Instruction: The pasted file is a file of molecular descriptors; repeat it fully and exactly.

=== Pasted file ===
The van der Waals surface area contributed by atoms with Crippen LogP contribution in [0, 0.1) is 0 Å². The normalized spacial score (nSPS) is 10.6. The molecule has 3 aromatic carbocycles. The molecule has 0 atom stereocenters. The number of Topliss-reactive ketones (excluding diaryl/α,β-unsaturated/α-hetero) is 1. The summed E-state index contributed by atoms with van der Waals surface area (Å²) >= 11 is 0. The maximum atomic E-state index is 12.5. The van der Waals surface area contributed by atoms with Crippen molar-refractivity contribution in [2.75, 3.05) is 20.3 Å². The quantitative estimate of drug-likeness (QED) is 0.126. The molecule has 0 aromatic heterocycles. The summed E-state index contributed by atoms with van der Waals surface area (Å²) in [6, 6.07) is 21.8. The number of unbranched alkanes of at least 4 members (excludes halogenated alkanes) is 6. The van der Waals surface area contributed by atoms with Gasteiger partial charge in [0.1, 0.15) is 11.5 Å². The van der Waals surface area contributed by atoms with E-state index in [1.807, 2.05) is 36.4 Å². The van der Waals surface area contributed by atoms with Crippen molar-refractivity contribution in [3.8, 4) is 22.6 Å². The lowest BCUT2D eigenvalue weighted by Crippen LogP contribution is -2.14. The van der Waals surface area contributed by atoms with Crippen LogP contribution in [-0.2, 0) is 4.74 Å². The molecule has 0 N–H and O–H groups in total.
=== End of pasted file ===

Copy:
The van der Waals surface area contributed by atoms with Crippen LogP contribution in [0, 0.1) is 0 Å². The normalized spacial score (nSPS) is 10.6. The molecule has 3 aromatic carbocycles. The molecule has 0 atom stereocenters. The number of Topliss-reactive ketones (excluding diaryl/α,β-unsaturated/α-hetero) is 1. The summed E-state index contributed by atoms with van der Waals surface area (Å²) >= 11 is 0. The maximum atomic E-state index is 12.5. The van der Waals surface area contributed by atoms with Crippen molar-refractivity contribution in [2.75, 3.05) is 20.3 Å². The quantitative estimate of drug-likeness (QED) is 0.126. The molecule has 0 aromatic heterocycles. The summed E-state index contributed by atoms with van der Waals surface area (Å²) in [6, 6.07) is 21.8. The number of unbranched alkanes of at least 4 members (excludes halogenated alkanes) is 6. The van der Waals surface area contributed by atoms with Gasteiger partial charge in [0.1, 0.15) is 11.5 Å². The van der Waals surface area contributed by atoms with E-state index in [1.807, 2.05) is 36.4 Å². The van der Waals surface area contributed by atoms with Crippen molar-refractivity contribution in [3.8, 4) is 22.6 Å². The lowest BCUT2D eigenvalue weighted by Crippen LogP contribution is -2.14. The van der Waals surface area contributed by atoms with Crippen LogP contribution in [-0.2, 0) is 4.74 Å². The molecule has 0 N–H and O–H groups in total.